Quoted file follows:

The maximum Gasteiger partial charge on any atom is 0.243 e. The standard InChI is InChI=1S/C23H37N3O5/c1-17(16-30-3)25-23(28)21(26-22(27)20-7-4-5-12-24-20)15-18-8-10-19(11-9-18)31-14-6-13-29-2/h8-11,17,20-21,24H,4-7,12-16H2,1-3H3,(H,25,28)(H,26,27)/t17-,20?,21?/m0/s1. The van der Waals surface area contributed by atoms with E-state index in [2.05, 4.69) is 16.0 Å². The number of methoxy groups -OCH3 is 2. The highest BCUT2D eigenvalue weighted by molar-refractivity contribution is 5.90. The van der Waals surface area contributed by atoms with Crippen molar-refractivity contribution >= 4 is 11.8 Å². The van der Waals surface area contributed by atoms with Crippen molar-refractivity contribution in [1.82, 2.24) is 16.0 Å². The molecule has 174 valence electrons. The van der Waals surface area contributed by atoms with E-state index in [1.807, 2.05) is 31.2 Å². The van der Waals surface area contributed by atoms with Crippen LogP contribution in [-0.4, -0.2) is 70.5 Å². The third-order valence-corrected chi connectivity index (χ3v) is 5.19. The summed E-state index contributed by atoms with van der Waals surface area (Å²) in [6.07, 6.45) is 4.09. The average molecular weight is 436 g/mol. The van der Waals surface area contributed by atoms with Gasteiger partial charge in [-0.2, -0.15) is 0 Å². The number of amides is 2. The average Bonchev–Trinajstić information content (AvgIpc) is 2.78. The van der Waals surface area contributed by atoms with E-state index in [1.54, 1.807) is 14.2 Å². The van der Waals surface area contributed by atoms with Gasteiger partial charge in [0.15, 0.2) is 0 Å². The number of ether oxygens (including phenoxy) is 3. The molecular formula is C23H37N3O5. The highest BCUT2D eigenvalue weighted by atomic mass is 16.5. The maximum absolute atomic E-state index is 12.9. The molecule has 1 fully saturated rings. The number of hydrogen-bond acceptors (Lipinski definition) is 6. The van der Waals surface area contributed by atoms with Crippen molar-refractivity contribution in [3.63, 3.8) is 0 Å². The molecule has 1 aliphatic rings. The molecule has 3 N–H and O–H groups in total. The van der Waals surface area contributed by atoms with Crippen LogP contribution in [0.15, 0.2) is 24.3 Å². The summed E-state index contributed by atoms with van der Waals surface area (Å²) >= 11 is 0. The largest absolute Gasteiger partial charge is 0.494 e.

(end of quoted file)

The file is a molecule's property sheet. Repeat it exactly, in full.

The maximum Gasteiger partial charge on any atom is 0.243 e. The standard InChI is InChI=1S/C23H37N3O5/c1-17(16-30-3)25-23(28)21(26-22(27)20-7-4-5-12-24-20)15-18-8-10-19(11-9-18)31-14-6-13-29-2/h8-11,17,20-21,24H,4-7,12-16H2,1-3H3,(H,25,28)(H,26,27)/t17-,20?,21?/m0/s1. The van der Waals surface area contributed by atoms with E-state index in [2.05, 4.69) is 16.0 Å². The number of methoxy groups -OCH3 is 2. The highest BCUT2D eigenvalue weighted by molar-refractivity contribution is 5.90. The van der Waals surface area contributed by atoms with Crippen molar-refractivity contribution >= 4 is 11.8 Å². The van der Waals surface area contributed by atoms with Crippen molar-refractivity contribution in [1.82, 2.24) is 16.0 Å². The molecule has 174 valence electrons. The van der Waals surface area contributed by atoms with E-state index in [1.807, 2.05) is 31.2 Å². The van der Waals surface area contributed by atoms with Crippen LogP contribution in [-0.4, -0.2) is 70.5 Å². The third-order valence-corrected chi connectivity index (χ3v) is 5.19. The summed E-state index contributed by atoms with van der Waals surface area (Å²) in [6.07, 6.45) is 4.09. The average molecular weight is 436 g/mol. The van der Waals surface area contributed by atoms with Gasteiger partial charge in [-0.2, -0.15) is 0 Å². The number of amides is 2. The average Bonchev–Trinajstić information content (AvgIpc) is 2.78. The van der Waals surface area contributed by atoms with E-state index in [1.54, 1.807) is 14.2 Å². The van der Waals surface area contributed by atoms with Gasteiger partial charge in [0.15, 0.2) is 0 Å². The number of ether oxygens (including phenoxy) is 3. The molecular formula is C23H37N3O5. The highest BCUT2D eigenvalue weighted by atomic mass is 16.5. The maximum absolute atomic E-state index is 12.9. The molecule has 1 fully saturated rings. The number of hydrogen-bond acceptors (Lipinski definition) is 6. The van der Waals surface area contributed by atoms with Crippen molar-refractivity contribution in [3.63, 3.8) is 0 Å². The molecule has 1 aliphatic rings. The molecule has 3 N–H and O–H groups in total. The van der Waals surface area contributed by atoms with Crippen LogP contribution in [0.15, 0.2) is 24.3 Å². The summed E-state index contributed by atoms with van der Waals surface area (Å²) >= 11 is 0. The largest absolute Gasteiger partial charge is 0.494 e.